Effort and execution will always remain the hallmarks of the Indianapolis Colts' defense under coordinator Matt Eberflus.
But that doesn't mean the Colts can't throw in some strategic wrinkles from time to time to try to get the opposing offense off its game.
Case in point: Sunday afternoon against the Buffalo Bills and their MVP candidate at quarterback, Josh Allen.
The Colts were already well aware of Allen's ability to make plays with his rocket arm and his legs, as evidenced by his two touchdown passes and rushing score in the Bills' 27-24 Wild Card round victory over Indy back in January.
So on Sunday, the Colts were dedicated to two basic principles against Allen and the Bills' offense: keep the quarterback contained to the pocket up front, and try to cause confusion in the secondary with some pre-snap disguises.
The plan worked like a charm. The Indy defense forced two Allen interceptions and also nearly came away with another takeaway on a second quarter sack-fumble by defensive end Kwity Paye, as the Colts earned a 41-15 blowout road victory in front of 69,866 fans at Highmark Stadium.
"Man, what a game. I mean, what a game," head coach Frank Reich said. "It's one game, it's a regular season game, it was an important game, it was a game against a very good team — a very well-coached team. We knew the challenges ahead of us, and the guys, I could not be more proud of how we played as a team. In all three phases we made the plays, we stayed in the moment. Defensively, it was a tremendous performance against one of the top offenses and one of the top quarterbacks in the league. Getting turnovers, giving us short fields, making stops and being clutch all day long."
The Bills (6-4) came into Sunday's game perhaps the most well-rounded team in the NFL. They could undoubtedly lay claim to having the best defense in the league, while their offense, led by Allen, ranked in the top five in points scored (second), total yards (fifth), first downs (fourth) and rushing touchdowns (fifth).
But the Colts (6-5), at least on Sunday, showed from the start of the game that they were the better team by leaps and bounds.
After receiving the opening kickoff, the Indy offense proceeded to go on an 11-play, 65-yard drive that was capped with a three-yard touchdown run by Jonathan Taylor — his first of a franchise record five touchdowns on the day.
The Colts' defense also wanted to make a statement of its own to start the contest. After Allen and the Bills got as far as the Indianapolis 28-yard line on their opening drive, a false start and a holding call set up 3rd and 18 from the Colts' 43. Allen, lined up in the shotgun, fired a deep pass to the right side of the field that was intended for wide receiver Gabriel Davis, but safety George Odum read it all the way and jumped the route, picking off the pass and returning it 21 yards right back to the 43.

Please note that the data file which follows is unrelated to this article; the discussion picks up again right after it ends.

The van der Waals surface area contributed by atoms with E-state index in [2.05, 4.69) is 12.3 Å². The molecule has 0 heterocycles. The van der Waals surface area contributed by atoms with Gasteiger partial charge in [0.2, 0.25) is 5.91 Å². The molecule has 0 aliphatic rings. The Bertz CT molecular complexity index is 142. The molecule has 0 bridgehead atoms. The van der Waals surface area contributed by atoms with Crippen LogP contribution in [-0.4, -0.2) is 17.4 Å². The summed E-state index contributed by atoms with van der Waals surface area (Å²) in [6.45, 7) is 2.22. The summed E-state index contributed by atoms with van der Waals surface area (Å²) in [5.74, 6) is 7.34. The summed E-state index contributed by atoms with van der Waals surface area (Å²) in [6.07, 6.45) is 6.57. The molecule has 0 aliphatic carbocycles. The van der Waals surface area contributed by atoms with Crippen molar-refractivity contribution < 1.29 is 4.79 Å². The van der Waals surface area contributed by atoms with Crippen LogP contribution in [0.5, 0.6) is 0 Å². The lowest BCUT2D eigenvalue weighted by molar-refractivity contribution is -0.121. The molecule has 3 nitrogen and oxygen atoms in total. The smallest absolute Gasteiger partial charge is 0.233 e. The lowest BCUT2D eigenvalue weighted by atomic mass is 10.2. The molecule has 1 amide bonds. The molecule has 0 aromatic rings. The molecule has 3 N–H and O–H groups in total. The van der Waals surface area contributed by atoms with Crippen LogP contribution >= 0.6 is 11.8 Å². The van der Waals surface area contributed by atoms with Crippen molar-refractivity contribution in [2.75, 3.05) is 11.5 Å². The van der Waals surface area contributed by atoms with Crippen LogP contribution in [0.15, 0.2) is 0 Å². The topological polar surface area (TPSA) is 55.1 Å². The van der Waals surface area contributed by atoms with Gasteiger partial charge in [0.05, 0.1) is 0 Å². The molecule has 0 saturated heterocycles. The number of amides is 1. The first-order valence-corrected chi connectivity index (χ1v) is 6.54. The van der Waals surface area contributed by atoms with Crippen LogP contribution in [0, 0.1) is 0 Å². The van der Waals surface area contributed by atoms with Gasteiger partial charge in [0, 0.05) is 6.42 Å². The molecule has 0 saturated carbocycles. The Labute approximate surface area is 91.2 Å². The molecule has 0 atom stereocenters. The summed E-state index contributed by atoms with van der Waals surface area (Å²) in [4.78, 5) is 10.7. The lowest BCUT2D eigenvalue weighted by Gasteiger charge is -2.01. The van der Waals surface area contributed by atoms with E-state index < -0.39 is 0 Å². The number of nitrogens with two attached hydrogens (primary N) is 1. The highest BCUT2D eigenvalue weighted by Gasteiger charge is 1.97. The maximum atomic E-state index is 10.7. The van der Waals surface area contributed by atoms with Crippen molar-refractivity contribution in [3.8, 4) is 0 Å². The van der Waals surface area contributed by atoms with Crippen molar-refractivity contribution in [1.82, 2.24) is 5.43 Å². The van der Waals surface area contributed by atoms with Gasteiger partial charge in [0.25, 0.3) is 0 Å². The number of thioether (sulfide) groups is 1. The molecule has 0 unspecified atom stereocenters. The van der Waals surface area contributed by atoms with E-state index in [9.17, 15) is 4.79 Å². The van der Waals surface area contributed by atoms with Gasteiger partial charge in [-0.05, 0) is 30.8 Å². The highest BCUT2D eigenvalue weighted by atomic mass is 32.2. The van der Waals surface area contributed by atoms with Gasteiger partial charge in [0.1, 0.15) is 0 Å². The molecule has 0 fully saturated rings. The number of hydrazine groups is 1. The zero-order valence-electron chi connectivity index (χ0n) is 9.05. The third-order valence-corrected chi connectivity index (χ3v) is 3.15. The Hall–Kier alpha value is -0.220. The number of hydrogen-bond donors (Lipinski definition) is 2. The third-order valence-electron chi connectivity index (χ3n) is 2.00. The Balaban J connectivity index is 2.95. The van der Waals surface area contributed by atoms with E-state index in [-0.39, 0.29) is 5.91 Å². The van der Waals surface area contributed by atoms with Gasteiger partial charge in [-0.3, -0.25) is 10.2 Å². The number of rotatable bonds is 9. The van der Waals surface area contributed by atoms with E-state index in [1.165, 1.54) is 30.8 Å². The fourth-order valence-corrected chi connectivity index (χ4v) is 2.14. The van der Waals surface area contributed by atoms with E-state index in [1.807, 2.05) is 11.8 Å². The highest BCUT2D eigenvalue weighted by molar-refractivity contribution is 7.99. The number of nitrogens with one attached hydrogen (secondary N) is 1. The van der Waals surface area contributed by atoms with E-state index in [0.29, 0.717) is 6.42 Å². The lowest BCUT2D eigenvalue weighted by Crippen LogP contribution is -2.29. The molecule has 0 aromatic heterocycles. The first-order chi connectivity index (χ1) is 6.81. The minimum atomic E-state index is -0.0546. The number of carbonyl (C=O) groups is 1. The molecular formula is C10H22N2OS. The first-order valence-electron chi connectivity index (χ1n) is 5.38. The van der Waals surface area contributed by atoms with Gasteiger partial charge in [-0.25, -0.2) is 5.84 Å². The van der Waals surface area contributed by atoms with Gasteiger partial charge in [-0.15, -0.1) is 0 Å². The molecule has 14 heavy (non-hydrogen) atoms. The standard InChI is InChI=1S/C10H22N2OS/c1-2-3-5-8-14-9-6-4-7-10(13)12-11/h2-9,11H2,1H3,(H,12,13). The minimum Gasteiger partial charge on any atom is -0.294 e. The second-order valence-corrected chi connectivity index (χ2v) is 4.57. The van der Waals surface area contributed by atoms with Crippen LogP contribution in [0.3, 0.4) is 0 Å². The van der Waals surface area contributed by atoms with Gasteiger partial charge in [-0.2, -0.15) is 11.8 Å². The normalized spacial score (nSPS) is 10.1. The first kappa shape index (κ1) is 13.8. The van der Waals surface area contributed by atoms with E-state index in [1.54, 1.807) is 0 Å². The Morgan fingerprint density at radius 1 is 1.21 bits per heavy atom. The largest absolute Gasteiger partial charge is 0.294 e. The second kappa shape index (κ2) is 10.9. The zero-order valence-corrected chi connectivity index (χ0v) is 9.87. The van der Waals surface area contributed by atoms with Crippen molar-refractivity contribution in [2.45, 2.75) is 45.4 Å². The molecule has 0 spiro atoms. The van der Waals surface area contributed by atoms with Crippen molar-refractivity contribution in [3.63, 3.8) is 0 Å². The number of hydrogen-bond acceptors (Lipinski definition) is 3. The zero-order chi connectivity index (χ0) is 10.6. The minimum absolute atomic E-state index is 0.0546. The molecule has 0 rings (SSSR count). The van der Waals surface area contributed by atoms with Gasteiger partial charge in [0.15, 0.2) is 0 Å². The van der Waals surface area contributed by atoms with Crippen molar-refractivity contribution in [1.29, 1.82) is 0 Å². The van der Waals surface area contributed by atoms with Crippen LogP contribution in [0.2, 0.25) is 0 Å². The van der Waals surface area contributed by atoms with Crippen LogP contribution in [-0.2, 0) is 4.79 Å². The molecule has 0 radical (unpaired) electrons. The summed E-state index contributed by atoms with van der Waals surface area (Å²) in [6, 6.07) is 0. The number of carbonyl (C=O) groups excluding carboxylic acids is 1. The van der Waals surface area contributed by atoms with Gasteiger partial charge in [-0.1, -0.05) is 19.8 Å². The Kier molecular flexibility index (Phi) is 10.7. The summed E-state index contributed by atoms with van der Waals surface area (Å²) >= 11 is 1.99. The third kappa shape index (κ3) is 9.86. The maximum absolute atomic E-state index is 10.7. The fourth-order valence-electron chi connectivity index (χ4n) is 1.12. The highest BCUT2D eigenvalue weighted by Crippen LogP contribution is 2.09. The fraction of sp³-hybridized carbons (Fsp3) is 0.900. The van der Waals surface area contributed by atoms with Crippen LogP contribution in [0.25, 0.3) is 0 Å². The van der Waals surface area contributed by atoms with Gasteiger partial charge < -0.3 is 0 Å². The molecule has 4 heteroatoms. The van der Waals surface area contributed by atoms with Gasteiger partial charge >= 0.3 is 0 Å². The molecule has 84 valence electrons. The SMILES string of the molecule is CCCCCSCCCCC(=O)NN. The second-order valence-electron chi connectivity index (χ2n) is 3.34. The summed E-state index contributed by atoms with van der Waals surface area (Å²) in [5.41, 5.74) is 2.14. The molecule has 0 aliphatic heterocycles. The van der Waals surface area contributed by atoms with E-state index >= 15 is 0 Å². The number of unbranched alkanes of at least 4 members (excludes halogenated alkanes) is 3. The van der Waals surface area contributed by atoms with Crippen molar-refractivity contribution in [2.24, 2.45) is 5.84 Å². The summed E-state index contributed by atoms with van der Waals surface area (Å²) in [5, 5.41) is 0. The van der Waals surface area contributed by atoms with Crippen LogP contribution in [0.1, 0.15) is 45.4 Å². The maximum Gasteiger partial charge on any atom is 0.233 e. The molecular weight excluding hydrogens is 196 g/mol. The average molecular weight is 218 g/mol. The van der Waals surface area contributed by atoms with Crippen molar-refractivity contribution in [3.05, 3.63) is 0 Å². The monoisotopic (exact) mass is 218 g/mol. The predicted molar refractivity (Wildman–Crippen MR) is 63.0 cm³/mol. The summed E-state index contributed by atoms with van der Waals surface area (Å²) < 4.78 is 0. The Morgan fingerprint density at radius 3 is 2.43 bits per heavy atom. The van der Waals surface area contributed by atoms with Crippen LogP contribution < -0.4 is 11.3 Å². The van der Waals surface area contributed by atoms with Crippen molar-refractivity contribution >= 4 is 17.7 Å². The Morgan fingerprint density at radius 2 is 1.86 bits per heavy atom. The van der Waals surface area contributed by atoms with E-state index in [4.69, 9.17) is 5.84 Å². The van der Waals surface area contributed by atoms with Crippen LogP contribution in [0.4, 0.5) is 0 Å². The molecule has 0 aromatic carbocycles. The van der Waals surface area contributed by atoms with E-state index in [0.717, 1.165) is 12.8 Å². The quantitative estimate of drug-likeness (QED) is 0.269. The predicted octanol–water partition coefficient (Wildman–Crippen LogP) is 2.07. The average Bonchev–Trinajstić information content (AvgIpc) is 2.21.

Five plays later, quarterback Carson Wentz found Taylor for a 23-yard score through the air, and all of a sudden the Colts were up 14-0 on the Bills with 1:48 left in the first quarter.
The play by Odum was the first of two interceptions by the Colts' defense against Allen; linebacker Zaire Franklin would add a third interception against backup quarterback Mitch Trubisky with the game well in hand late in the fourth quarter.
Cornerback Kenny Moore II, who earned his third interception of the season late in the third quarter thanks to a tipped pass by fellow cornerback Xavier Rhodes, complimented the defensive gameplan for Sunday's game, which included a multitude of "disguised" looks by the secondary.
"Our disguises were going to be a very important thing for today. Pre-snap we were going to show a certain play; post-snap we were going to show a different one. So it was just all about the communication and talking to each other each play," Moore II said. "I think we had a good week of prep, and correlating what we saw in practice to the game."
While the Colts' secondary thrived with its specific plan on Sunday, the defensive front found success with its own strategy: keep Allen contained to the pocket. Entering Sunday's game, since 2019, according to Pro Football Focus, Allen had completed 53-of-109 pass attempts for 885 yards and 12 touchdowns and 47 total first downs on "scramble drill" type plays, in which he's chased out of the pocket and forced to make a play on the run.
On Sunday, however, Allen completed just 4-of-8 pass attempts for 19 yards — and his lone touchdown — on plays in which he either rolled out or scrambled, according to PFF. He was also pressured on 16 total dropbacks, while one pass was batted down at the line of scrimmage.
"For us, we just knew how good Allen was when he got out of the pocket," said Paye, who logged a sack for a second straight week on Sunday. "So for us, we were just like, 'Man, we want to keep him inside and make those throws,' because, he's a good quarterback, but he's an even better better quarterback once he escapes. So that was our big thing."
The path doesn't get any easier from here for the Colts' defense. Next week, Indy plays host to defending Super Bowl champion Tom Brady and the Tampa Bay Buccaneers.
But after such a solid performance against one of the best offenses and quarterbacks in the league on Sunday, there's no reason why the Colts can't keep it rolling from here on that side of the ball.
"Me, myself, and including the defense, we wanted to show who the better defense was, especially us being in the AFC," Moore II told Colts.com's Larra Overton after the game. "We have a lot of respect for them — they have a lot of great players on their defense — but we wanted to show that we have our own playmakers, we have our own guys who can come up big. And I think we did that today."
See all the action at Highmark Stadium as the Indianapolis Colts face the Buffalo Bills in Week 11.